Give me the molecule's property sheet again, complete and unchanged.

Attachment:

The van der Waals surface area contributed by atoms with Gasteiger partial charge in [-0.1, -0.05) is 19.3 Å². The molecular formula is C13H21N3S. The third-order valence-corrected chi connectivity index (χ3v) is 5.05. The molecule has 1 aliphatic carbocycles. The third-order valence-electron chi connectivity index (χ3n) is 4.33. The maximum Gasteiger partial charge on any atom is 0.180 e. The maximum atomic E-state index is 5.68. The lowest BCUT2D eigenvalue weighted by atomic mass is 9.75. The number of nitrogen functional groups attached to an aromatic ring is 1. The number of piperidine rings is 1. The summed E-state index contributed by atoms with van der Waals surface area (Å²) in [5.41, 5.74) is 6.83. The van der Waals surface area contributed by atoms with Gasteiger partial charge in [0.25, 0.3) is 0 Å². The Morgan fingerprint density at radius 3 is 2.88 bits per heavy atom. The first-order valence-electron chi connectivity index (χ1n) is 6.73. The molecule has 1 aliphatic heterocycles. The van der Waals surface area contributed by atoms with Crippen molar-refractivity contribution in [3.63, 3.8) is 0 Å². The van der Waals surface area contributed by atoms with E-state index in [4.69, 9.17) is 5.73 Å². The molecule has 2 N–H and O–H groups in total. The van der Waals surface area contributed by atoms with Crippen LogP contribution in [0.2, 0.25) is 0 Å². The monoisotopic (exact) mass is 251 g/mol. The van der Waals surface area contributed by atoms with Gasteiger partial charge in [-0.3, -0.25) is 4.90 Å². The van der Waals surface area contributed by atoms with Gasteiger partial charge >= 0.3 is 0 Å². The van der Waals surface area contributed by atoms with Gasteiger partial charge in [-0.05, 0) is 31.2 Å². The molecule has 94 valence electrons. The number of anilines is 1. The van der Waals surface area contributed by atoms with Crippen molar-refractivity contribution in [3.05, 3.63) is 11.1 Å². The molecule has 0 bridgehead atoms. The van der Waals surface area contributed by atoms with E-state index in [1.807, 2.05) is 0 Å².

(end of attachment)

The van der Waals surface area contributed by atoms with Gasteiger partial charge in [-0.1, -0.05) is 19.3 Å². The molecular formula is C13H21N3S. The third-order valence-corrected chi connectivity index (χ3v) is 5.05. The molecule has 1 aliphatic carbocycles. The third-order valence-electron chi connectivity index (χ3n) is 4.33. The maximum Gasteiger partial charge on any atom is 0.180 e. The maximum atomic E-state index is 5.68. The lowest BCUT2D eigenvalue weighted by atomic mass is 9.75. The number of nitrogen functional groups attached to an aromatic ring is 1. The number of piperidine rings is 1. The summed E-state index contributed by atoms with van der Waals surface area (Å²) in [5.41, 5.74) is 6.83. The van der Waals surface area contributed by atoms with Gasteiger partial charge in [0.25, 0.3) is 0 Å². The Morgan fingerprint density at radius 3 is 2.88 bits per heavy atom. The first-order valence-electron chi connectivity index (χ1n) is 6.73. The molecule has 1 aliphatic heterocycles. The van der Waals surface area contributed by atoms with Crippen molar-refractivity contribution in [3.63, 3.8) is 0 Å². The van der Waals surface area contributed by atoms with E-state index in [4.69, 9.17) is 5.73 Å². The molecule has 2 N–H and O–H groups in total. The van der Waals surface area contributed by atoms with Crippen LogP contribution in [0.2, 0.25) is 0 Å². The monoisotopic (exact) mass is 251 g/mol. The van der Waals surface area contributed by atoms with Gasteiger partial charge in [-0.3, -0.25) is 4.90 Å². The van der Waals surface area contributed by atoms with Gasteiger partial charge >= 0.3 is 0 Å². The van der Waals surface area contributed by atoms with Gasteiger partial charge in [-0.05, 0) is 31.2 Å². The molecule has 94 valence electrons. The number of anilines is 1. The van der Waals surface area contributed by atoms with Crippen molar-refractivity contribution in [3.05, 3.63) is 11.1 Å². The molecule has 0 bridgehead atoms. The van der Waals surface area contributed by atoms with E-state index in [1.807, 2.05) is 0 Å².